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Teachers in charge of Ireland's special needs classes not always qualified

They often feel ill-equipped to meet the needs of their students, a new ESRI report has found.

TEACHERS IN CHARGE of special needs classes do not always have relevant experience or qualifications and often feel ill-equipped to meet the needs of their students, a new ESRI report has found.

Teachers raised concerns about the suitability of the curriculum for some students and also reported a need for greater emphasis on students’ social development.

The report also found that special classes for students with no identified need produced the most negative experiences.

Students reported feeling stigmatised and experienced lower levels of parental involvement.

Students in classes designated for children with Autistic Spectrum Disorder (ASD) reported the most positive experience, with tailored lesson plans, mainstream integration and a strong emphasis on social development.

Increasing signficantly

The number of special classes in Ireland is increasing significantly, particularly for students with autism.

Some 149 new classes were announced for the academic year 2015/2016, in addition to 659 special classes already in existence across primary and post-primary schools.

In June, the Minister for Education announced 860 new special needs assistants to work in schools with children who have learning disabilities, from September.

Bruton Education Minister Richard Bruton.

The announcement was designed to bring the total number of SNAs in the country to 12,900, at an annual cost of €425 million.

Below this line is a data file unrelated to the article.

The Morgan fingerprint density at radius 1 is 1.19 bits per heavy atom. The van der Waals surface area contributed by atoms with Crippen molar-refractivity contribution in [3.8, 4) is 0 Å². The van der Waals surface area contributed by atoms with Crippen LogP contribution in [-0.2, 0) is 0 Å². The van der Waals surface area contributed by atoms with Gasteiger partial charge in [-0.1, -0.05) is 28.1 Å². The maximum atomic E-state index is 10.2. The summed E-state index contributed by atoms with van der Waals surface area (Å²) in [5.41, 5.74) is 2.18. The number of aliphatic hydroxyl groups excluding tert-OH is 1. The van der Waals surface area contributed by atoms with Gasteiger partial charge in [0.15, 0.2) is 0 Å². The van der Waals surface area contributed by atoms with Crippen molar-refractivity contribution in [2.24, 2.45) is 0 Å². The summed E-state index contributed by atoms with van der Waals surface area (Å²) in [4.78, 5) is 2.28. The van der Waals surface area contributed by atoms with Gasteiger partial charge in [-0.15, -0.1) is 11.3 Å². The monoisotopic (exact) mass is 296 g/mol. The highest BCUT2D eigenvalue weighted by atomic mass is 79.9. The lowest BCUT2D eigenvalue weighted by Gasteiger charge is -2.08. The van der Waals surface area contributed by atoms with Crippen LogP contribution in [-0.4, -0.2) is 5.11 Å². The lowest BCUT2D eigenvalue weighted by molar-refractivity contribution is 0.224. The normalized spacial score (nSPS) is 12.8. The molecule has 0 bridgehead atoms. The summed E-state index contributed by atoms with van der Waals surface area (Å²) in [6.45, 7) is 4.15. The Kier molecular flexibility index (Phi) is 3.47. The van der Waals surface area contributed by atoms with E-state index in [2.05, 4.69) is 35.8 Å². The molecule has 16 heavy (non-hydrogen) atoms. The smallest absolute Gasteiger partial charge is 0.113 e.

Dr Selina McCoy, co-author of the ESRI report, said:

The research identifies key opportunities to equip every young person with the skills they need to succeed at school.

“Given the recent increase in the number of special classes in Ireland, it is an opportune time to apply this new evidence to ensure that special classes act as a valuable and effective resource for young people in Ireland.”

Without official sanction

The ESRI report found that a small number of special classes operate without official sanction by pooling resource hours within schools.

The report found that principals have varied ideas of the purpose of a special class, with some special classes designed as a ‘safe haven’ and others seen as an opportunity to bring students up to speed.

Principals have raised concerns that admissions policies in some schools result in children with special educational needs becoming concentrated in other, often disadvantaged, schools.

The report found that some teachers of special classes felt isolated, and said that more support from colleagues could interact that.

It also said that access to training and more financial incentives would “promote a higher regard for the position”.

Read: “>Every single child who needs a special needs assistant will get one

Read: “>566 new resource teachers are on their way for children with special needs

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